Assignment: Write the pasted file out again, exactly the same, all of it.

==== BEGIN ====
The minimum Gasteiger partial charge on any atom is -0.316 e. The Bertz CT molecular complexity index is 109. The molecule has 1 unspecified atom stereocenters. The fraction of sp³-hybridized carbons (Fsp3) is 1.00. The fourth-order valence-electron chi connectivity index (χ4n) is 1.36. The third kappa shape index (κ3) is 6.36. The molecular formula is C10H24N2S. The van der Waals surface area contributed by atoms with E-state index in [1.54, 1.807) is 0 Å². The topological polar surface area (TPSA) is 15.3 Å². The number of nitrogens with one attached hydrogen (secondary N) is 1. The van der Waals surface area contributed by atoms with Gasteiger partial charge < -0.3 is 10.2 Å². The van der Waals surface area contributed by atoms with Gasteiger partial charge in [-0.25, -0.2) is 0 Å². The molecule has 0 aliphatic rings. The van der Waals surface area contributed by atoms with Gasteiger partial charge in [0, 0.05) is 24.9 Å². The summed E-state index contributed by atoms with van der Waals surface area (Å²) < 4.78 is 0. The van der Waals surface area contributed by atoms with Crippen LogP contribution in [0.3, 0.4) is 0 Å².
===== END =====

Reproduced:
The minimum Gasteiger partial charge on any atom is -0.316 e. The Bertz CT molecular complexity index is 109. The molecule has 1 unspecified atom stereocenters. The fraction of sp³-hybridized carbons (Fsp3) is 1.00. The fourth-order valence-electron chi connectivity index (χ4n) is 1.36. The third kappa shape index (κ3) is 6.36. The molecular formula is C10H24N2S. The van der Waals surface area contributed by atoms with E-state index in [1.54, 1.807) is 0 Å². The topological polar surface area (TPSA) is 15.3 Å². The number of nitrogens with one attached hydrogen (secondary N) is 1. The van der Waals surface area contributed by atoms with Gasteiger partial charge < -0.3 is 10.2 Å². The van der Waals surface area contributed by atoms with Gasteiger partial charge in [-0.25, -0.2) is 0 Å². The molecule has 0 aliphatic rings. The van der Waals surface area contributed by atoms with Gasteiger partial charge in [0, 0.05) is 24.9 Å². The summed E-state index contributed by atoms with van der Waals surface area (Å²) < 4.78 is 0. The van der Waals surface area contributed by atoms with Crippen LogP contribution in [0.3, 0.4) is 0 Å².